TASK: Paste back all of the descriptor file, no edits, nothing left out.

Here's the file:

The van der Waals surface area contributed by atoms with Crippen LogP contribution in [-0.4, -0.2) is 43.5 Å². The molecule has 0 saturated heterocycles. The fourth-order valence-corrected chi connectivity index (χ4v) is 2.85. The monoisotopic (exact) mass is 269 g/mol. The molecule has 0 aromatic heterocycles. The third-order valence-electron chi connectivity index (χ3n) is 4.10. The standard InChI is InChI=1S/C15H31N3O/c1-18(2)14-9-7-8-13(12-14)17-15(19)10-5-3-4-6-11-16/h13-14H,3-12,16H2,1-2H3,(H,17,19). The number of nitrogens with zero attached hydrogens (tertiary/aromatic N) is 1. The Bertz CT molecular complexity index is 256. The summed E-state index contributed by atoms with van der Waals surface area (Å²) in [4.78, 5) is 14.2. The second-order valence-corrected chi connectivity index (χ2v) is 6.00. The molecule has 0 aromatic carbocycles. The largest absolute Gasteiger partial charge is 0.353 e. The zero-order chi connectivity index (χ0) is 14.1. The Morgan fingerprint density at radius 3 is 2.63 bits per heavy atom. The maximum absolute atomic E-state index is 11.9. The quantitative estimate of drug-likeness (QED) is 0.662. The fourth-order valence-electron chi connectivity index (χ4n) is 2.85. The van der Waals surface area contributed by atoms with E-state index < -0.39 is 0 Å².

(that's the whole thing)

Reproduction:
The van der Waals surface area contributed by atoms with Crippen LogP contribution in [-0.4, -0.2) is 43.5 Å². The molecule has 0 saturated heterocycles. The fourth-order valence-corrected chi connectivity index (χ4v) is 2.85. The monoisotopic (exact) mass is 269 g/mol. The molecule has 0 aromatic heterocycles. The third-order valence-electron chi connectivity index (χ3n) is 4.10. The standard InChI is InChI=1S/C15H31N3O/c1-18(2)14-9-7-8-13(12-14)17-15(19)10-5-3-4-6-11-16/h13-14H,3-12,16H2,1-2H3,(H,17,19). The number of nitrogens with zero attached hydrogens (tertiary/aromatic N) is 1. The Bertz CT molecular complexity index is 256. The summed E-state index contributed by atoms with van der Waals surface area (Å²) in [4.78, 5) is 14.2. The second-order valence-corrected chi connectivity index (χ2v) is 6.00. The molecule has 0 aromatic carbocycles. The largest absolute Gasteiger partial charge is 0.353 e. The zero-order chi connectivity index (χ0) is 14.1. The Morgan fingerprint density at radius 3 is 2.63 bits per heavy atom. The maximum absolute atomic E-state index is 11.9. The quantitative estimate of drug-likeness (QED) is 0.662. The fourth-order valence-electron chi connectivity index (χ4n) is 2.85. The van der Waals surface area contributed by atoms with E-state index < -0.39 is 0 Å².